By far, the topic that comes up most in our conversations with entrepreneurs and creatives is risk. We’ve had conversations about risks that worked out and risks that did not. We’ve seen eyes light eye sharing about career-trajectory changing risks as well as folks sigh about the risks they wish they had taken. Below, we’ve selected and shared some of those thoughtful conversations.

Kathy Phan | Bakery Owner

Most people see risk as something that should be avoided at all cost. They prefer to take the safer route, to more surely secure the outcome. But my take on risk is that it is unavoidable. There will always be some degree of risk in any decision we make. Before I decided whether I should pursue my dream of opening a bakery, I had to weigh the risks of quitting my job and putting my all into opening a bakery. What are the chances I could make it when statistics show that 60% of restaurants fail within the first year, going up to 80% within the first 5 years? I had no previous experience in the restaurant industry and no one but myself to start the business from scratch. But then I weighed the risk of staying in a career that I hated and being unhappy for several more decades just for a secure source of income. I was risking my happiness which I realized I was less willing to lose than money or ego. And as you learn, it is better to take higher risks while you’re young and more likely to recover than when you’re older and it is much more difficult to recover. Read more>>

Julie Roland | Naval Aviator, Entertainer, Producer

In the Navy, especially in aviation, we talk about risk all the time. Before every flight, we fill out sheets dedicated to Operational Risk Management. We examine what might present the greatest risks that day—live ordnance? bad weather? fatigue?—and discuss deliberately how we’ll address those risks before we even walk to the aircraft. Flying is always risky, but our missions often require accepting additional risk in time critical situations, so we develop techniques to swiftly and smartly identify our options, assess their unique risks, and then consider how we can mitigate those risks. We never accept unnecessary risks and we accept risks only when the benefits outweigh the costs. This may seem like common sense, but these kinds of principles turn risk analysis into an ingrained and continuous calculus. I do not have this discipline when it comes to risk management in my non-Navy life. Read more>>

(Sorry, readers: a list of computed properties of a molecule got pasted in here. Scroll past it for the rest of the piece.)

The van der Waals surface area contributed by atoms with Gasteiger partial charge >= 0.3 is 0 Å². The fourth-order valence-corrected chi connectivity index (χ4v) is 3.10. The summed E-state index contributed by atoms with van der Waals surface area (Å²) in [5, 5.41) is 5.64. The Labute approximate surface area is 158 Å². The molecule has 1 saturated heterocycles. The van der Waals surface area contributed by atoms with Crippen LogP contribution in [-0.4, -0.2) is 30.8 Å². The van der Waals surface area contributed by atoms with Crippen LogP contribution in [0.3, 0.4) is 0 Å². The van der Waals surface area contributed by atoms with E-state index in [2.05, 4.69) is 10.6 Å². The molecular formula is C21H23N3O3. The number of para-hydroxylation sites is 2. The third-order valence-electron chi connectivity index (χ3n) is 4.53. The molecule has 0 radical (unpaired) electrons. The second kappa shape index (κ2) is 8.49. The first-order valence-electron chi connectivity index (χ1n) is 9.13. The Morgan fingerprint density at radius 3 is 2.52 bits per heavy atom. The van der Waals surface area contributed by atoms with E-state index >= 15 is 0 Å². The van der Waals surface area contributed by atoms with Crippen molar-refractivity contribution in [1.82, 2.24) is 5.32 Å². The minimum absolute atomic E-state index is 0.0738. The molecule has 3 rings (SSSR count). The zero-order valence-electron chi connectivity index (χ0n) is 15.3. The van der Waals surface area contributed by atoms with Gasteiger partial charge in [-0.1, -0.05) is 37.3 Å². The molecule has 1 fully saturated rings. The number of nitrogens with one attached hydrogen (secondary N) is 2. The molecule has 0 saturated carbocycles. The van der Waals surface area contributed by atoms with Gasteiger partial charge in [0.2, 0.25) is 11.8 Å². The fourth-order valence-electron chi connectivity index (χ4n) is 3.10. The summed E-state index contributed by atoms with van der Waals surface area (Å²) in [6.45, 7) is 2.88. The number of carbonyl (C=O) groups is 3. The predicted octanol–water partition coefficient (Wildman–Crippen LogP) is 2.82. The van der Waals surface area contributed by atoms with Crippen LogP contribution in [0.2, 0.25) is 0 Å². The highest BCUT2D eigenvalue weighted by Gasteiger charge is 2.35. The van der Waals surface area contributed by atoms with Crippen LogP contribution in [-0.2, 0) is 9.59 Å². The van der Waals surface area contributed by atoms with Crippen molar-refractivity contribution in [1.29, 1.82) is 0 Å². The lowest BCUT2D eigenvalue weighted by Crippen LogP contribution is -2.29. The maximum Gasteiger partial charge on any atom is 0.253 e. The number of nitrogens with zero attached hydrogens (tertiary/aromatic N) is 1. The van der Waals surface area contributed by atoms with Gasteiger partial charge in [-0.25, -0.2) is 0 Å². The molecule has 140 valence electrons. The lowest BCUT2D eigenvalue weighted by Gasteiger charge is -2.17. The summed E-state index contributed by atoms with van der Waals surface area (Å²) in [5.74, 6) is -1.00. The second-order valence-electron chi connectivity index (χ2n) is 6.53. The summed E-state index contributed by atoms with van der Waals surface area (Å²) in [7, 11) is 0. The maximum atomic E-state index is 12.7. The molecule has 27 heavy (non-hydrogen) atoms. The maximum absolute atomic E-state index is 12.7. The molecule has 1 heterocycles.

Thiago Valdi | Muralist Urban Artist

I believe when we assume our dreams we are accepting a great risk. In my case the dream to become an urban artist, even without academic study or something. I was completely blind in the beginning and the only light i had to clarify my path was the shine of my dream. I had to face many difficult choices to incorpore it in my life, to transform an idea to reality. So, i had to learn how to live with risks all the time, in different ways. For example: To quit a job to have more time to paint: Risk. To go out in the streets with a spray can to create a name for yourself: Risk. To say in public that i’m urban artist, in that time urban artist was not a cool thing: Risk And to keep going in the darkness, everyday believing in art. So, to live with this feeling and this uncertainty is to accept risk as part of the artistic life. Not only me but all artists may face this dilema. Read more>>

Jevaughn Pinnock | Movement Specialist

At the end of summer August of 2018 is where my Ultimate Journey had begun. It started with a Heart break that hit me by surprise & when a man heart is broken it’s not easy to heal but most boys won’t admit the heartache but “Real Men” Will. In the back of my head I knew it was coming but the heart didn’t want to agree with the mind.. in the midst of that I was starting my 7 month Yoga Instructor Training and yet homelessness was upon me I still had a job at the time but sacrifices were going to have to be made. My question was do you stay where you feel unwanted and swallow my pride? or do I go get it from nothing. While seeking a positive in the midst of turmoil and Save money from the ground up for your Upcoming business (Movement Specialist) because nobody is going to give you a handout nor am I taking loans out, so something had to be scarified in order to reap the fruit in the future so I bet my last dollar on myself with the trust and Faith of GOD. Read more>>

Karen Meisels | Professional and Nutrition Coach and Behavioral Health Consultant